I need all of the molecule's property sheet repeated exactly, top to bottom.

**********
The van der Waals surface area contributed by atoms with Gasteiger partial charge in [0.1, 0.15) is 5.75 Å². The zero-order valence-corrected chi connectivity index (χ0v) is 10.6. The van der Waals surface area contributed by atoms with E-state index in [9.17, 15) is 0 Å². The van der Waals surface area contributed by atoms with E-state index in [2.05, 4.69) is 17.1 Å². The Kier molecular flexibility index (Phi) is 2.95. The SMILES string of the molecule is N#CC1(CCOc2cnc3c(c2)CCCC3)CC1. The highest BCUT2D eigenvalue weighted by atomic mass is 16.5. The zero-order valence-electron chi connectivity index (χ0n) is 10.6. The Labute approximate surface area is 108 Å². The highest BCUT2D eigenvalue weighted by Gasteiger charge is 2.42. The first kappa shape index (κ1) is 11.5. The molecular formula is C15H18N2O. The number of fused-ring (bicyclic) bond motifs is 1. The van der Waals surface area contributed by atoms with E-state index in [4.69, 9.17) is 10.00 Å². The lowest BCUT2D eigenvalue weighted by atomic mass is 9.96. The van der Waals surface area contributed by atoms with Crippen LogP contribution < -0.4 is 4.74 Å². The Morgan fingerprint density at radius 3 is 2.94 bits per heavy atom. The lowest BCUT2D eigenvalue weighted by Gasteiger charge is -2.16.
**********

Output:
The van der Waals surface area contributed by atoms with Gasteiger partial charge in [0.1, 0.15) is 5.75 Å². The zero-order valence-corrected chi connectivity index (χ0v) is 10.6. The van der Waals surface area contributed by atoms with E-state index in [9.17, 15) is 0 Å². The van der Waals surface area contributed by atoms with E-state index in [2.05, 4.69) is 17.1 Å². The Kier molecular flexibility index (Phi) is 2.95. The SMILES string of the molecule is N#CC1(CCOc2cnc3c(c2)CCCC3)CC1. The highest BCUT2D eigenvalue weighted by atomic mass is 16.5. The zero-order valence-electron chi connectivity index (χ0n) is 10.6. The Labute approximate surface area is 108 Å². The highest BCUT2D eigenvalue weighted by Gasteiger charge is 2.42. The first kappa shape index (κ1) is 11.5. The molecular formula is C15H18N2O. The number of fused-ring (bicyclic) bond motifs is 1. The van der Waals surface area contributed by atoms with E-state index in [4.69, 9.17) is 10.00 Å². The lowest BCUT2D eigenvalue weighted by atomic mass is 9.96. The van der Waals surface area contributed by atoms with Crippen LogP contribution < -0.4 is 4.74 Å². The Morgan fingerprint density at radius 3 is 2.94 bits per heavy atom. The lowest BCUT2D eigenvalue weighted by Gasteiger charge is -2.16.